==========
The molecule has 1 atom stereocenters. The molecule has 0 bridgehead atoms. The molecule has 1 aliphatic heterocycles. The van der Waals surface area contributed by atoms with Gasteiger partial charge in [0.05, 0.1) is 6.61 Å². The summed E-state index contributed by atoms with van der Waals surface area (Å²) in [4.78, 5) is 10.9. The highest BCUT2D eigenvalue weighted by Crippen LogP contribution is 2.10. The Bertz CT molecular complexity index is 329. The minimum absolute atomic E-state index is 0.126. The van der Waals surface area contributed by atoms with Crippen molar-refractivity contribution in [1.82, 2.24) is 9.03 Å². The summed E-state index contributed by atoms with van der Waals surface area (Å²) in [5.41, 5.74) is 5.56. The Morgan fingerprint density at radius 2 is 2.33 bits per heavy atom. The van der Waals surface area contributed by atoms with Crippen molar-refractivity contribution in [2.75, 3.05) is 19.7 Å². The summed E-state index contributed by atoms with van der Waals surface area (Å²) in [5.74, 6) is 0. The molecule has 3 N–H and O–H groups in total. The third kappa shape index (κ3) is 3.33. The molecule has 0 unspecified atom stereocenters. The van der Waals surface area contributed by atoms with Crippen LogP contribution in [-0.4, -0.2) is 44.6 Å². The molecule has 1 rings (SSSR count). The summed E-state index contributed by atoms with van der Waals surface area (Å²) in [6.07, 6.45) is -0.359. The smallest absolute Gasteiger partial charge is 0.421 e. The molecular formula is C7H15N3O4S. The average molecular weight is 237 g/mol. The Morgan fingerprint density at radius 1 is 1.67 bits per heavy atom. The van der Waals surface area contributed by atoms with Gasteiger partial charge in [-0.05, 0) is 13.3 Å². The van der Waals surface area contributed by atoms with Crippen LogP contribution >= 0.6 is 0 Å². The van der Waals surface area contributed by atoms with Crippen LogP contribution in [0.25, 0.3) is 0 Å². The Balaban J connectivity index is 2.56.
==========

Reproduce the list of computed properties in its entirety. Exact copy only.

The molecule has 1 atom stereocenters. The molecule has 0 bridgehead atoms. The molecule has 1 aliphatic heterocycles. The van der Waals surface area contributed by atoms with Gasteiger partial charge in [0.05, 0.1) is 6.61 Å². The summed E-state index contributed by atoms with van der Waals surface area (Å²) in [4.78, 5) is 10.9. The highest BCUT2D eigenvalue weighted by Crippen LogP contribution is 2.10. The Bertz CT molecular complexity index is 329. The minimum absolute atomic E-state index is 0.126. The van der Waals surface area contributed by atoms with Crippen molar-refractivity contribution in [1.82, 2.24) is 9.03 Å². The summed E-state index contributed by atoms with van der Waals surface area (Å²) in [5.41, 5.74) is 5.56. The Morgan fingerprint density at radius 2 is 2.33 bits per heavy atom. The van der Waals surface area contributed by atoms with Crippen molar-refractivity contribution in [2.75, 3.05) is 19.7 Å². The summed E-state index contributed by atoms with van der Waals surface area (Å²) in [5.74, 6) is 0. The molecule has 3 N–H and O–H groups in total. The third kappa shape index (κ3) is 3.33. The molecule has 0 unspecified atom stereocenters. The van der Waals surface area contributed by atoms with Crippen LogP contribution in [-0.4, -0.2) is 44.6 Å². The molecule has 1 rings (SSSR count). The summed E-state index contributed by atoms with van der Waals surface area (Å²) in [6.07, 6.45) is -0.359. The smallest absolute Gasteiger partial charge is 0.421 e. The molecular formula is C7H15N3O4S. The average molecular weight is 237 g/mol. The Morgan fingerprint density at radius 1 is 1.67 bits per heavy atom. The van der Waals surface area contributed by atoms with Gasteiger partial charge in [-0.05, 0) is 13.3 Å². The van der Waals surface area contributed by atoms with Crippen LogP contribution >= 0.6 is 0 Å². The van der Waals surface area contributed by atoms with Crippen LogP contribution in [0.25, 0.3) is 0 Å². The Balaban J connectivity index is 2.56.